Agriculture officials in provinces bordering Vietnam are increasing activities to prevent the import of pigs and pork products and have been conducting a campaign to spray disinfectants at all pig raising locations as they are concerned about the spread of African Swine Fever.
Prey Veng provincial agriculture department director Ouk Samnang said yesterday that experts have been campaigning to spray disinfectants at nearly 1,100 pig raising locations, and 110 slaughter locations.
“We have not yet found African Swine Fever in our province so far, but we are conerned because two provinces in Vietnam that are bordering Prey Veng have already detected this disease,” he said. “We will do our best to prevent it.”
According to Mr Samnang, after the outbreak of African Swine Fever in Vietnam in recent months, provincial authorities have cracked down on three cases of pig imports from Vietnam, including the transportation of 38 pigs on motorcycles.
“Now, traders have changed from transporting pigs by car to secretly transporting by motorbikes at night, which makes it difficult for our officers to prevent,” he noted.
Nheb Sron, director of Takeo province’s agricultural department, said that provincial officials have been divided into four groups to prevent African Swine Fever, including a campaign to spray more than 4,000 liters of antiseptics at raising locations.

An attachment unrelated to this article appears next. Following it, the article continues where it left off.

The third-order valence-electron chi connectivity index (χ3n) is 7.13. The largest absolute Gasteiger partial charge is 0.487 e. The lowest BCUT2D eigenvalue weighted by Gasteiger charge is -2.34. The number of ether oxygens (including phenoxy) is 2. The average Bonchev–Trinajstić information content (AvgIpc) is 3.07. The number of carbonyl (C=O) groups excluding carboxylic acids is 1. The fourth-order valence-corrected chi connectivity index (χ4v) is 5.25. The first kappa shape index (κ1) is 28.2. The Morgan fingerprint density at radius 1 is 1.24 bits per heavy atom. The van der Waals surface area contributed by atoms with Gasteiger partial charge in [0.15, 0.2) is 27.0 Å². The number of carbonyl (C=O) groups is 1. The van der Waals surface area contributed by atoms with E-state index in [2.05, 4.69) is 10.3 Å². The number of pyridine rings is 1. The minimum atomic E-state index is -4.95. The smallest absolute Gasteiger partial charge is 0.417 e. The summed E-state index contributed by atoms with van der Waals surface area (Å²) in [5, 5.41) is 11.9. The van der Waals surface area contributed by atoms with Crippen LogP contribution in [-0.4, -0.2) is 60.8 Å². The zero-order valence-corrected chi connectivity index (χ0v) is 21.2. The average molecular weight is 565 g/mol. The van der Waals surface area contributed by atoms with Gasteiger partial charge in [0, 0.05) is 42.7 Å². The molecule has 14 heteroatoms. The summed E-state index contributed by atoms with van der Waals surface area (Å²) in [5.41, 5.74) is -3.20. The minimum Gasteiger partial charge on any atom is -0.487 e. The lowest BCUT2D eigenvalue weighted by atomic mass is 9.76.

He added that officials have cracked down on four cases, with a total of 50 pigs, of illegal pig imports.
“We are concerned about the spread of this disease, so our team is working hard day and night to prevent this problem,” he said.
Soy Sona, director of the Ratanakkiri provincial agriculture department, said that since the outbreak of this disease in his province in March and April, officials have sprayed hundreds of litres of disinfectants , noting that ASF has not again been detected again in the province.
“We still continue to monitor and prohibit the import of pigs to this province, especially from Vietnam,” he said.
The outbreak of African Swine Fever in Ratanakkiri’s O’Yadav and O’Chum districts led to hundreds of pigs raised by families being culled.